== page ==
Wed Jan 18th, 2006 at 03:44:48 PM EST
A common theme at EuroTrib is exposing the folly of the current marketise-privatise-deregularise-everything drive in the EU, whose promoters point at the USA (and sometimes the UK) as role model. But we have neglected one type of argument from our arsenal: to point out that the model aint' so as our propagandists claim it to be. Hence the relevance of the diary below. _DoDo
The term "Anglo-Saxon Model" has been rejected by the ET community, but I couldn't help noticing these two articles in today's newspaper.
Colorado, and in particular rural Colorado, tends to be pretty conservative. Colorado Springs is the home of many of the most right-wing extremists in American politics, and the community in general is strongly on the side of individual liberty, self-sufficiency, and governmental non-interference in life and industry.
But, when someone's ox is about to be gored then they can change their stripes, to mangle a metaphor.
Tue Dec 20th, 2005 at 11:59:10 PM EST
Let's see now, the price of oil on, what was it, the London market? for Brent crude? on January first?
asdf's prediction: I forget. Something around $60...
I'm looking forward to a New Year's present--unless some more cynical predictor got in there under me...
Fri Nov 18th, 2005 at 09:19:09 PM EST
(Updated, following polite suggestion by Jerome, who could have just deleted the diary.)
I'll probably get whumped for hijacking this title, but here's a current reading on the price of oil. Ironically, Jerome's first 100$ oil diary was in June.
At this point, just entering winter--when the risk is high because of the unpredictability of upcoming demand--oil futures are at the lowest since early summer.
"In London on Friday, the price of Brent North Sea crude for January delivery eased also by nine cents to 54.76 dollars per barrel."
Trend? Or just a brief dip before the real crisis hits?
ANSWER is below!
Wed Nov 16th, 2005 at 11:08:56 PM EST
Italy is celebrating the first anniversary of the EU constitution by issuing a new two-euro commemorative coin. The constitution was signed by EU leaders in Rome on 28 October 2004, but was rejected by voters in France and the Netherlands several months later.
The new coin, issued this week, depicts the goddess Europa holding a pen over the text of the constitution.
Wed Nov 16th, 2005 at 10:49:23 PM EST
This is the really irrefutable difference between the USA and Europe - you Europeans have completely lost track of the underpinnings of Western Civilization. Across the European political spectrum your willingness to throw overboard more than 2000 years of cultural development is staggering - and not a little bit disturbing.
You have completely misread your history, and have concluded that since religion--according to your view--deals in absolutes, it must be completely eradicated from public life. By looking narrowly at the abuses of the medieval Catholic church, and completely ignoring and/or misinterpreting the progression from the ancient Greeks through the Protestant Reformation, you have lost track of the single most powerful force for good.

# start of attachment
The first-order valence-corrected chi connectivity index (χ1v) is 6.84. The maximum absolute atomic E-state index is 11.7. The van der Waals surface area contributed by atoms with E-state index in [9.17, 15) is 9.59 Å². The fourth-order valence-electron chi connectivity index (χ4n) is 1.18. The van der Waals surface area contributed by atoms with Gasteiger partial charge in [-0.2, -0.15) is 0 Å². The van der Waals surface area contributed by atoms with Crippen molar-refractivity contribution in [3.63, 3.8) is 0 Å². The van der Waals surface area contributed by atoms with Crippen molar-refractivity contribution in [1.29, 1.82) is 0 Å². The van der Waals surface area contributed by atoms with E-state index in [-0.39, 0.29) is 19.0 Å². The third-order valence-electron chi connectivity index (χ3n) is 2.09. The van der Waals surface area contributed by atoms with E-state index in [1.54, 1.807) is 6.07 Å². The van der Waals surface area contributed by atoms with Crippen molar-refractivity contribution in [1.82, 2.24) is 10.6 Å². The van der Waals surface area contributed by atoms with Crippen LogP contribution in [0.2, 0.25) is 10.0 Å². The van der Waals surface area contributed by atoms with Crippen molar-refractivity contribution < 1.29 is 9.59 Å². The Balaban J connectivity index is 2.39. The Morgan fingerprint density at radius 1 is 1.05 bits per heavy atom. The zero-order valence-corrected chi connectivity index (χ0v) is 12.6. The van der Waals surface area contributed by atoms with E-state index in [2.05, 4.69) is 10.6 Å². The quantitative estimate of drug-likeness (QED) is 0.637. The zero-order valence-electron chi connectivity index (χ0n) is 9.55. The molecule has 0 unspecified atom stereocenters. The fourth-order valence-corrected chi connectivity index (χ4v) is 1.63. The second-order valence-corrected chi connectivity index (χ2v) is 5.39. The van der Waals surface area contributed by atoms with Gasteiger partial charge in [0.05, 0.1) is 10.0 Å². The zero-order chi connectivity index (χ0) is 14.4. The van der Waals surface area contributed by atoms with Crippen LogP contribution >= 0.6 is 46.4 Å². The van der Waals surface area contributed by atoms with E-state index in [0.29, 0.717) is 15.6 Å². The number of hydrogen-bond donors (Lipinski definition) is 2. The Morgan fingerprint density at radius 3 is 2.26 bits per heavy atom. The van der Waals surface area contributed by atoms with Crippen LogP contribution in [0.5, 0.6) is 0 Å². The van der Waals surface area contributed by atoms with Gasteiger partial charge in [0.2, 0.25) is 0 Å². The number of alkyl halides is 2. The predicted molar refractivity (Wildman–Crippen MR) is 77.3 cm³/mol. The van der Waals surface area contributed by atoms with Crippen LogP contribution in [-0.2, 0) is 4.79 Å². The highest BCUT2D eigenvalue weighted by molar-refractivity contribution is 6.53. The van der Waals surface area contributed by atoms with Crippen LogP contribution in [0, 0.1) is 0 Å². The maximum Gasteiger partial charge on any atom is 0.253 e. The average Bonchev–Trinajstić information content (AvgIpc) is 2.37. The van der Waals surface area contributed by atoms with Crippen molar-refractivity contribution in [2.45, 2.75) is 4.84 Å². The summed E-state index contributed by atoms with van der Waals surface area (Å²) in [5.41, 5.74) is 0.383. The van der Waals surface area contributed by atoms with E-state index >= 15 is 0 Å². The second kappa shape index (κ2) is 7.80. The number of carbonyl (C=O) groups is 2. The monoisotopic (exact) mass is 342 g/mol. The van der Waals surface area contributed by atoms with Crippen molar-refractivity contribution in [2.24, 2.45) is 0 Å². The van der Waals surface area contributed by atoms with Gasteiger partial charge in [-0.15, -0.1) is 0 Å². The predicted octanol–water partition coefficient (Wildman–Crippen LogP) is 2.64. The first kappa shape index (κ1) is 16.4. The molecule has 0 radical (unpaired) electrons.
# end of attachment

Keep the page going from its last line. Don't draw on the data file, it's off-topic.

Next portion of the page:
Instead of working towards religious freedom, and the establishment of an inclusive society that can accept differing philosophies and cultural values, your politicans work tirelessly to rub out anything that smells of public displays of philosophical thought. Your ban on headscarves and crosses is only the beginning. I suppose that next you will decide that German barmaids must not expose their breasts during Oktoberfest. Oh, sorry, that already happened!
The current lack of tolerance in Europe, including on the left, is scary.
Wed Nov 16th, 2005 at 02:47:44 AM EST
From the front page ~ whataboutbob
There have been a lot of predictions here at ET about how the sky is falling as far as the global oil supply is concerned. Chicken Little is running all over the village announcing that we're all going to freeze to death in the dark--if we don't starve first--because in only a matter of weeks the world will run out of oil.
But what do the experts think? Is this something we should worry about? Or is it just a case of a hysterical extrapolation of irrelevant production curves that doesn't add up to anything?
Tue Nov 1st, 2005 at 11:11:24 AM EST
There's widespread frustration with America's wasteful attitude towards energy consumption and the environment in general. It's usually assumed that since the Democrats are the "leftist" party, they are therefore more in tune with environmental issues. And since the Republicans are in power, those issues will stay on the back burner, right?
Sun Oct 30th, 2005 at 08:15:34 PM EST
In a recent discussion
I suggested that worker mobility in Europe might be less than in the U.S.
Out of curiosity, perhaps a EuroTrib poll might be enlightening...
Thu Oct 13th, 2005 at 10:13:36 PM EST
Ok, I'm leaving on my holiday to North Platte, Nebraska tomorrow. Here's a picture of the North Platte railroad yards.
You may recall that I was going to try a cross-cultural shopping expedition on this trip. See below for current shopping list.
Tue Oct 4th, 2005 at 10:47:44 AM EST